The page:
8 Great Board Games to Help Preschoolers Build Different Skills

By Amanda Morin

Board games can do more than just keep your preschooler occupied. They can help with learning, too. Here are some great board games to help build reading, math and fine motor skills.


Skills: Matching, early reading, fine motor

Zingo is a fun variation of Bingo. Each tile has a picture and a word describing that picture (such as “apple”). As your child matches the image on the tile to what’s on her game board, she can also practice reading the words. The game has a neat way of storing and dispensing the tiles in a slider that can help your child practice fine motor skills. There are several versions of Zingo that target different skills, including Zingo 1-2-3 to teach number recognition and Bilingual Zingo for players who speak both English and Spanish.

Super Why ABC Letter Game

Skills: Alphabet recognition, rhyming, phonemic awareness, basic reading.

Super Why is a popular—and award-winning—PBS show that helps kids learn how to read. The board game uses familiar characters from the animated show to work on skills such as matching an uppercase T to a lowercase t. Your child will also rhyme and replace nonsense words with ones that make more sense in context.

Sequence for Kids

Skills: Memory, matching, visual-spatial, reading

Each player has a hand of cards and some chips. A player picks a card that has an image of, say, a panda and looks for that animal on the game board. When she finds the panda, she puts a chip on it. Once a player has four chips in a row, it’s a winning “sequence.” Finding a match on the busy game board is fun and challenging. And it can be tricky to remember which chips belong to which player. As your child gets older, she can practice reading the words on the card.


Skills: Color matching, patterning, planning, flexible thinking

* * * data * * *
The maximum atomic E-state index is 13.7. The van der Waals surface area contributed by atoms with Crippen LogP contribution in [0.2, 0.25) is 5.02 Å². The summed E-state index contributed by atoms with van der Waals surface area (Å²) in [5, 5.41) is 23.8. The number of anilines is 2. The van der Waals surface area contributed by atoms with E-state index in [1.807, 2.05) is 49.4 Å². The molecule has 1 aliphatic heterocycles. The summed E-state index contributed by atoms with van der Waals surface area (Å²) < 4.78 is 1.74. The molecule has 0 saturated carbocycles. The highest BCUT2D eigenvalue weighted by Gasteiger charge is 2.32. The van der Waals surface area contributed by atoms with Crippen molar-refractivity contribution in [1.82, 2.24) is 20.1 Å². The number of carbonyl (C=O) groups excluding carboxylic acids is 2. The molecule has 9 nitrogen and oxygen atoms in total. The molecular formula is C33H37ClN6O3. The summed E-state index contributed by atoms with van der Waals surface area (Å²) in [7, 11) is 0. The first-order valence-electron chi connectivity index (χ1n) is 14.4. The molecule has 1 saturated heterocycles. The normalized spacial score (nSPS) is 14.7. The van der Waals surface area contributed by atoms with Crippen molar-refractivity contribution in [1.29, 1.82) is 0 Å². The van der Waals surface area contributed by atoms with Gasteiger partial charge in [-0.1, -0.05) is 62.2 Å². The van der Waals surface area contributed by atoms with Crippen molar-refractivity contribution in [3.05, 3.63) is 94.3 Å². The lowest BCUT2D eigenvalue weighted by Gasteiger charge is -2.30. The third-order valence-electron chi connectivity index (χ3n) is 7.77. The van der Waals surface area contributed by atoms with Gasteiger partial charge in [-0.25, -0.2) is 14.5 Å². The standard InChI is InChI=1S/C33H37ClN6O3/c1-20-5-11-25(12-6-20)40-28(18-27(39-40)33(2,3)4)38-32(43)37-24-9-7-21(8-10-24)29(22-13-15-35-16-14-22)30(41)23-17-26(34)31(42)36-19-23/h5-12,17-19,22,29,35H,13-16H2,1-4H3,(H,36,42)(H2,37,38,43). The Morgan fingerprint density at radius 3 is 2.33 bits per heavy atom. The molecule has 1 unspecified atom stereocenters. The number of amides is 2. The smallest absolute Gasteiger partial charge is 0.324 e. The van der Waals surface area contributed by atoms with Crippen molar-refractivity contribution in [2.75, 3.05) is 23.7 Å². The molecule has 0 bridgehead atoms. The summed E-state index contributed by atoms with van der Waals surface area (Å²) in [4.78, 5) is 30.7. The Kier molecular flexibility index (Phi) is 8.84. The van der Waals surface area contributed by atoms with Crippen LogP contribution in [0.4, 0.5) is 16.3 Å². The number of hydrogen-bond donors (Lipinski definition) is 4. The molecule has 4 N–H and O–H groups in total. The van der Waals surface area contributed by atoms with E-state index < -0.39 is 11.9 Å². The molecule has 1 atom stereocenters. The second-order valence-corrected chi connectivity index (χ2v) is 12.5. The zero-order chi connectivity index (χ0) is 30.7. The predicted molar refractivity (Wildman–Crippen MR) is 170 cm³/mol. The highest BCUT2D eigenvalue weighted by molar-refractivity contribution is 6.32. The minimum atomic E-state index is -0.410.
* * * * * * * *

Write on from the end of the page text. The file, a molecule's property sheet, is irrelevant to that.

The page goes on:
This is a game of color and pattern matching. Players take turns choosing from the pile of “snake part” cards. Your child will have to see if the colors and body parts match and find a way to get to the cards she needs before the other players do. If she can’t find the right card, she has to come up with a new approach. Once all the cards are gone, the player with the most snakes wins.

Hi Ho Cherry-O

Skills: Counting, basic addition and subtraction, fine motor

This classic board game involves recognizing numbers and counting. There’s a lot to pay attention to in this game. Players spin the spinner and use the results to add or subtract cherries. Kids have to remember what happens when they lands on the dog, bird or spilled basket. Plucking the cherries and placing them in a bucket is also a fun way to work on fine motor skills.

Uno Moo game

Skills: Matching, sorting, memory

Uno is a classic card game that works on matching and sorting skills. Uno Moo is a simpler version that uses animal figurines instead of cards. The first player puts an animal on the barn. Each player then has to decide if she has an animal that has something in common with the one on the barn. (It can be either color or type of animal.) The first player to have all of her animals out of her haystack wins.


Skills: Concentration, attention and memory

There are lots of different memory games you can play with your child. Some are the classic shape-matching games, like the original Memory game. Other matching games use familiar characters. Some work on reading skills by asking players to match words with objects. Whichever you choose, your child will have to pay attention to where cards are placed and which ones have been turned over. It’s great for building attention, concentration, visual-matching and turn-taking skills.

Five Little Monkeys Jumping on the Bed Game

Skills: Counting, strategy and fine motor

Based on the popular Five Little Monkeys book series by Eileen Christelow, this game will have your child giggling at the monkeys’ antics. She’ll also be practicing strategy, counting, sequencing and developing fine motor skills. Using the spinner to help her, she has to try to get her monkeys through the bedtime routine. But the bed might pop up and spring all the monkeys to the floor before she can finish!

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    About the author

    About the author

    Amanda Morin is the director of thought leadership at Understood and author of “The Everything Parent’s Guide to Special Education.” She worked as a classroom teacher and early intervention specialist for more than a decade.

    Reviewed by

    Reviewed by

    Sheldon H. Horowitz, EdD is senior director of learning resources and research at the National Center for Learning Disabilities.